{ "metadata": { "name": "06_Graphical_Models" }, "nbformat": 3, "nbformat_minor": 0, "worksheets": [ { "cells": [ { "cell_type": "markdown", "metadata": {}, "source": [ "

# Graphical Models

\n", "Probabilistic graph models provide an intuitive way to express joint probability relationships. The nodes in a graph represent random variables and the edges between nodes represent a probabilistic relationship between variables. \n", "\n", "

## Bayesian Networks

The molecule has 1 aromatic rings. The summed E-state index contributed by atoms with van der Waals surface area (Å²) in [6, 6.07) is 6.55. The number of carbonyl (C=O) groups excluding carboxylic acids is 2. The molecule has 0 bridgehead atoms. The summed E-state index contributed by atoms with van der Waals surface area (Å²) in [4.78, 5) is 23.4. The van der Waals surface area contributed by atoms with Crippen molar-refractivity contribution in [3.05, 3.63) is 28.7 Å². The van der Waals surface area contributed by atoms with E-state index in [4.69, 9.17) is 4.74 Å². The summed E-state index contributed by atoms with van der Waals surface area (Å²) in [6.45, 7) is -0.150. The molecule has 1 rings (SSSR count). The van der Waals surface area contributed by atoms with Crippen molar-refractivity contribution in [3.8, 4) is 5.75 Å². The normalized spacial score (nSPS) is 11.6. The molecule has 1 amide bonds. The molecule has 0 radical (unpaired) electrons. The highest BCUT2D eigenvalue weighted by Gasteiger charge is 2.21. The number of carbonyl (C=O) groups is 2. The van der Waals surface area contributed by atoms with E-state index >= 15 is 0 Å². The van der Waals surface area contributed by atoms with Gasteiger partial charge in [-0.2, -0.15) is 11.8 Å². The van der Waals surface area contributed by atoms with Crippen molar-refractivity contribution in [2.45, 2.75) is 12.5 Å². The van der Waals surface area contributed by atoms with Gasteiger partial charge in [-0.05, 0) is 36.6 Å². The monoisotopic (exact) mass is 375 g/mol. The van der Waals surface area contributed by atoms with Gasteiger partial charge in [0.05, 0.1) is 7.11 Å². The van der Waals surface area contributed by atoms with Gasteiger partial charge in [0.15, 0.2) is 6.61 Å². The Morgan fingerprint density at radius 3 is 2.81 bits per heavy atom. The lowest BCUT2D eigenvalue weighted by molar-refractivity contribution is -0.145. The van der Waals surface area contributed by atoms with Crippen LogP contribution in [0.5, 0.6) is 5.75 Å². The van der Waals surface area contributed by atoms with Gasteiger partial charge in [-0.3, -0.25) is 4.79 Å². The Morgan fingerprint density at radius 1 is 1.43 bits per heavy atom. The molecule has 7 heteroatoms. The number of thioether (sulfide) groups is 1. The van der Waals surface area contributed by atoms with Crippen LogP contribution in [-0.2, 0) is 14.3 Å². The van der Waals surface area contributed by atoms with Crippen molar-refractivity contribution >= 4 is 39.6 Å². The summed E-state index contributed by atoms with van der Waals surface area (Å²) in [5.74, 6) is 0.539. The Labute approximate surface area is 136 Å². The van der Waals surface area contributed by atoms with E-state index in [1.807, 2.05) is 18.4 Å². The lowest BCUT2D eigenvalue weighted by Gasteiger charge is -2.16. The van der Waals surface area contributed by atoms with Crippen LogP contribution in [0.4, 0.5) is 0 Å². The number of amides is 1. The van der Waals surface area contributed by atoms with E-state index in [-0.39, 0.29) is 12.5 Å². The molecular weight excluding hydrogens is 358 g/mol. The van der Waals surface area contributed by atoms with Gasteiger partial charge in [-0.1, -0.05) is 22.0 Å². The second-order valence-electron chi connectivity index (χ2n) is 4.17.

\n", "Here we consider **acyclic directed** graphical models that express the joint probability relationship between some set of variables, known as *Bayesian Networks* because of the prominant use of Bayes' Theorem. To begin, consider the joint probability distribution $p\\left( x_1, \\ldots, x_K \\right)$ over $K$ variables. Using repeated application of the product rule, this can be expressed as \n", "\n", "$$p \\left(x_1, \\ldots, x_K \\right) = p \\left(x_K \\mid x_1, \\ldots, x_{K-1} \\right) \\ldots p\\left(x_2 \\mid x_1 \\right) p\\left(x_1\\right)$$\n", "\n", "This can be represented graphically as a **fully connected** directed graph having $K$ nodes, with each node having **incoming** links from all **lower** numbered nodes. \n", "\n", "Now consider the general case where the graph is **not necessarily** fully connected. Let the a given node $x_k$ have **incoming** links from the set of nodes $pa_k$ known as the *parent nodes* of $x_k$. Then the joint distribution defined by the directed acyclic graph over all nodes is given by the product of a conditional distribution for *each node conditioned on its parent nodes*. A graph with $K$ nodes has the joint distribution defined as\n", "\n", "$$p\\left(\\mathbf{x}\\right) = \\prod_{k=1}^K p\\left(x_k \\mid pa_k \\right)$$\n", "\n", "